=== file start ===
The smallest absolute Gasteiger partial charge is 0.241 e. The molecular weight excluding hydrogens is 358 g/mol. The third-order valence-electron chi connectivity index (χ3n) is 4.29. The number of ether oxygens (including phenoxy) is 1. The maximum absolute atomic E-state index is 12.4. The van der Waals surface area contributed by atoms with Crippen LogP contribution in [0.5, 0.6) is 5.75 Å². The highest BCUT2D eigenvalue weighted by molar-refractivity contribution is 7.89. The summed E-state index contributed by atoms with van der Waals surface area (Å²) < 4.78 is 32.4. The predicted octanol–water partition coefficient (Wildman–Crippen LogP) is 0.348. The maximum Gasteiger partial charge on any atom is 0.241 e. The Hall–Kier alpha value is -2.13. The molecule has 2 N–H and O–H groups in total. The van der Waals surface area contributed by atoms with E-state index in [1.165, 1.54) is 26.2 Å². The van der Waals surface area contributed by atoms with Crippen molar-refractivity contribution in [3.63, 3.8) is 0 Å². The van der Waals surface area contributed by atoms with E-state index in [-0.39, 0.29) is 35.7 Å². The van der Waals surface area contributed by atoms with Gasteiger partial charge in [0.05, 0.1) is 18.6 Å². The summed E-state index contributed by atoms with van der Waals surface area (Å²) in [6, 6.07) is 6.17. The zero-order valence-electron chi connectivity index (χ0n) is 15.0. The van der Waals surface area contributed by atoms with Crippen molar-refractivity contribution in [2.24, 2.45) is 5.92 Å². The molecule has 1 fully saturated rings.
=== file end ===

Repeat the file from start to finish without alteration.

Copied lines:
The smallest absolute Gasteiger partial charge is 0.241 e. The molecular weight excluding hydrogens is 358 g/mol. The third-order valence-electron chi connectivity index (χ3n) is 4.29. The number of ether oxygens (including phenoxy) is 1. The maximum absolute atomic E-state index is 12.4. The van der Waals surface area contributed by atoms with Crippen LogP contribution in [0.5, 0.6) is 5.75 Å². The highest BCUT2D eigenvalue weighted by molar-refractivity contribution is 7.89. The summed E-state index contributed by atoms with van der Waals surface area (Å²) < 4.78 is 32.4. The predicted octanol–water partition coefficient (Wildman–Crippen LogP) is 0.348. The maximum Gasteiger partial charge on any atom is 0.241 e. The Hall–Kier alpha value is -2.13. The molecule has 2 N–H and O–H groups in total. The van der Waals surface area contributed by atoms with E-state index in [1.165, 1.54) is 26.2 Å². The van der Waals surface area contributed by atoms with Crippen molar-refractivity contribution in [3.63, 3.8) is 0 Å². The van der Waals surface area contributed by atoms with E-state index in [-0.39, 0.29) is 35.7 Å². The van der Waals surface area contributed by atoms with Gasteiger partial charge in [0.05, 0.1) is 18.6 Å². The summed E-state index contributed by atoms with van der Waals surface area (Å²) in [6, 6.07) is 6.17. The zero-order valence-electron chi connectivity index (χ0n) is 15.0. The van der Waals surface area contributed by atoms with Crippen molar-refractivity contribution in [2.24, 2.45) is 5.92 Å². The molecule has 1 fully saturated rings.